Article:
The 40-20-40 Continuum: before, during & after
If you ever need to hold a meeting and you want to make it a success, use the 40-20-40 Continuum: focus 40% of your attention for each meeting on preparation and getting everything right before you meet, then 20% of your attention on the meeting itself — the time you’re all together – and then spend 40% of your attention on the follow through.
Like all golden rules, it appears to be simple and even a little obvious on first view, but in reality it’s rarely practiced and can be difficult to stick to. Our temptation is to spend all our attention on the meeting itself: what the agenda will be, how it will be structured, and so on. In actual fact, more important than these are getting the venue, personnel and ‘framing’ right. Crucial to the meeting having any impact is, of course, following up to ensure that things actually happen afterwards.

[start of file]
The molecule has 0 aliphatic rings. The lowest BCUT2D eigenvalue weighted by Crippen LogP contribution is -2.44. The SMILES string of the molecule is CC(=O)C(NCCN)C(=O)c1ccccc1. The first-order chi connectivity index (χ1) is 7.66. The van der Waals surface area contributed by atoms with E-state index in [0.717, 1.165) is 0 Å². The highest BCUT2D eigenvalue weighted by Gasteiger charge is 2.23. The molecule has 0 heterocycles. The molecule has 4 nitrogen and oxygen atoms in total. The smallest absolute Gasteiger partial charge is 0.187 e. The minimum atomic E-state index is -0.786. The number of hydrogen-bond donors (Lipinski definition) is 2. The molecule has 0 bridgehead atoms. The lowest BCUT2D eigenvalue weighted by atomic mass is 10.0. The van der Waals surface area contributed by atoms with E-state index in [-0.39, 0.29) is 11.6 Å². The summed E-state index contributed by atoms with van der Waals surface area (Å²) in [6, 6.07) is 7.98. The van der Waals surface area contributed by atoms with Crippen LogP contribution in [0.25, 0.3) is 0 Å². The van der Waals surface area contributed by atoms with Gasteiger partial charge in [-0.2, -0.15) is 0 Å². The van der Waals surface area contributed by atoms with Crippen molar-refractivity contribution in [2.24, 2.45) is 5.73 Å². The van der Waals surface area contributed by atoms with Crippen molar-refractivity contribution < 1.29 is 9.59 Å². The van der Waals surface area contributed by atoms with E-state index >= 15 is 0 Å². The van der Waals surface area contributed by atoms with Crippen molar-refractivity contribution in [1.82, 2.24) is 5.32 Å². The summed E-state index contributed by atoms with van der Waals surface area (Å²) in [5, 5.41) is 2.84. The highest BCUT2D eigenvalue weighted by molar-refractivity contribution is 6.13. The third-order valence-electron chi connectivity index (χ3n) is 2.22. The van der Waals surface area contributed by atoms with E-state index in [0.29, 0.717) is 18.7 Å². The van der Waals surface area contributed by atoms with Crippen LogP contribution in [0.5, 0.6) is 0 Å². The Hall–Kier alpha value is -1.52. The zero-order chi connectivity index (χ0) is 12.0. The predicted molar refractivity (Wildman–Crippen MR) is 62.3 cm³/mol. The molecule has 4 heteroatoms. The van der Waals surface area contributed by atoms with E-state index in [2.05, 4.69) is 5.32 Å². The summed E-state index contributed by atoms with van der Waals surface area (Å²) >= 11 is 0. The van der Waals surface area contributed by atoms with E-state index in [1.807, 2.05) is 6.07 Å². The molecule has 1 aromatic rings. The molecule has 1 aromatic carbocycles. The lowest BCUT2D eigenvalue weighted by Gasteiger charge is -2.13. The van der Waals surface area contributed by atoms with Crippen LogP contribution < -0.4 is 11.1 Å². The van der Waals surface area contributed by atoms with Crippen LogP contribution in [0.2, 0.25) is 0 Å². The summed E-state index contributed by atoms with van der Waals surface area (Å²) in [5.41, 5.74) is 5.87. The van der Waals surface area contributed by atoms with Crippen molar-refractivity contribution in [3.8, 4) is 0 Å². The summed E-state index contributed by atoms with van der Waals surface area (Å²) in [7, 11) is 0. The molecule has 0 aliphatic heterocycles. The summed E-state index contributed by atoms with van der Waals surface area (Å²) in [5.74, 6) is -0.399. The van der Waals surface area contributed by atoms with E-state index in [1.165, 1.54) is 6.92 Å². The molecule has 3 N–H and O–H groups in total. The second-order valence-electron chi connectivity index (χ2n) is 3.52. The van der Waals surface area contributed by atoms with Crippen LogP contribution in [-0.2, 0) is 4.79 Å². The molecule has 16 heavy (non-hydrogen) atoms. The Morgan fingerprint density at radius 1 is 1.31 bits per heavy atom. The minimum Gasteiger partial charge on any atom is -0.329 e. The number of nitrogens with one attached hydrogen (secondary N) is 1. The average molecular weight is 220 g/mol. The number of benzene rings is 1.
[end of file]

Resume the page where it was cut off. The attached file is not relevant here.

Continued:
Here are a few tips - based around this 40-20-40 principle – that I hope will help you question the need for certain meetings and transform the meetings you have.
Purpose — are you AND all other attendees clear on what the intended outcome of the meeting should be and how you’ll know if you’ve achieved it? Make sure your agenda includes a simple statement of purpose (“By the end of this meeting we will…”)
Practicalities — does it need to be a ‘physical’ meeting at all? Would Skype, phone, webinar or something else be a better option? Are we presuming it should be an hour long because that’s what we’ve always done here? What would it look like if we changed it to 15 minutes?!
Place — the room, the cakes, the comfort-level… these things matter if you’re serious about giving people an environment in which to think, appreciate, contribute and decide. Great creative and strategic decisions are rarely made in dimly lit basements!
Pace — you can only go as fast as the slowest person in the room, so what can you do by way of preparation to get people up to speed and ready to fully participate? Use the meeting itself for discussion and decision, not information-sharing that can be done more productively by people in their own time.